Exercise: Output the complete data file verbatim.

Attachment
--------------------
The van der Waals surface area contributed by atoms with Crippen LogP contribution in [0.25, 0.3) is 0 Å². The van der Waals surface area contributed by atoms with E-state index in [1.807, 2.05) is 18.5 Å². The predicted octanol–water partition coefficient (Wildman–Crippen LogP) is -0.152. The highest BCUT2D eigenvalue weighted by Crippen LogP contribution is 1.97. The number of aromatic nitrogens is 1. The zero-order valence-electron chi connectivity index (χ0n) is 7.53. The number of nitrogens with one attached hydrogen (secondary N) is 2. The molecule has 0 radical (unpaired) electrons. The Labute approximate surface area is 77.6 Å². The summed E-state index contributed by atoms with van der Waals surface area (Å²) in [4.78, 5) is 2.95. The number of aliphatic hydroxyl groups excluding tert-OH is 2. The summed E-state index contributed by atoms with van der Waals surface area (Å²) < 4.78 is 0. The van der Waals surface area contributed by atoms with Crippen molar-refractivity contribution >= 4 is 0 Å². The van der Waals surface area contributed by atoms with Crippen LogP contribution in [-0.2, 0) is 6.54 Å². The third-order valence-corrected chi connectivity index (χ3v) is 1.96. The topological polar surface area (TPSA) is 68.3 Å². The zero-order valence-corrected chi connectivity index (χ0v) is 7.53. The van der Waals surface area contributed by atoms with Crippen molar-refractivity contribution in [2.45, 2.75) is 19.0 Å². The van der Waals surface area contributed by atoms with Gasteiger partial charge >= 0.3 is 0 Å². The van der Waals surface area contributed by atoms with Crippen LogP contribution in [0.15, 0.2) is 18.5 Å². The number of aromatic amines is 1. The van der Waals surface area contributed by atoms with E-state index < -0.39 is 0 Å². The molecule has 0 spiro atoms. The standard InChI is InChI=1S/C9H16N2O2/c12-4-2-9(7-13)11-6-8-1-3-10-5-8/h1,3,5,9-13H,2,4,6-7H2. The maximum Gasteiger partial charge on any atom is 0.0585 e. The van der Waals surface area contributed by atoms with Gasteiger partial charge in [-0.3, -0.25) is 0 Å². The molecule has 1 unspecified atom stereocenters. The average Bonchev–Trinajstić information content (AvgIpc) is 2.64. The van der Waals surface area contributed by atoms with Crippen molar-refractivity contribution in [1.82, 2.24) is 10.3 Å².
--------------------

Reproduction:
The van der Waals surface area contributed by atoms with Crippen LogP contribution in [0.25, 0.3) is 0 Å². The van der Waals surface area contributed by atoms with E-state index in [1.807, 2.05) is 18.5 Å². The predicted octanol–water partition coefficient (Wildman–Crippen LogP) is -0.152. The highest BCUT2D eigenvalue weighted by Crippen LogP contribution is 1.97. The number of aromatic nitrogens is 1. The zero-order valence-electron chi connectivity index (χ0n) is 7.53. The number of nitrogens with one attached hydrogen (secondary N) is 2. The molecule has 0 radical (unpaired) electrons. The Labute approximate surface area is 77.6 Å². The summed E-state index contributed by atoms with van der Waals surface area (Å²) in [4.78, 5) is 2.95. The number of aliphatic hydroxyl groups excluding tert-OH is 2. The summed E-state index contributed by atoms with van der Waals surface area (Å²) < 4.78 is 0. The van der Waals surface area contributed by atoms with Crippen molar-refractivity contribution >= 4 is 0 Å². The van der Waals surface area contributed by atoms with Crippen LogP contribution in [-0.2, 0) is 6.54 Å². The third-order valence-corrected chi connectivity index (χ3v) is 1.96. The topological polar surface area (TPSA) is 68.3 Å². The zero-order valence-corrected chi connectivity index (χ0v) is 7.53. The van der Waals surface area contributed by atoms with Crippen molar-refractivity contribution in [2.45, 2.75) is 19.0 Å². The van der Waals surface area contributed by atoms with Gasteiger partial charge >= 0.3 is 0 Å². The van der Waals surface area contributed by atoms with Crippen LogP contribution in [0.15, 0.2) is 18.5 Å². The number of aromatic amines is 1. The van der Waals surface area contributed by atoms with E-state index < -0.39 is 0 Å². The molecule has 0 spiro atoms. The standard InChI is InChI=1S/C9H16N2O2/c12-4-2-9(7-13)11-6-8-1-3-10-5-8/h1,3,5,9-13H,2,4,6-7H2. The maximum Gasteiger partial charge on any atom is 0.0585 e. The van der Waals surface area contributed by atoms with Gasteiger partial charge in [-0.3, -0.25) is 0 Å². The molecule has 1 unspecified atom stereocenters. The average Bonchev–Trinajstić information content (AvgIpc) is 2.64. The van der Waals surface area contributed by atoms with Crippen molar-refractivity contribution in [1.82, 2.24) is 10.3 Å².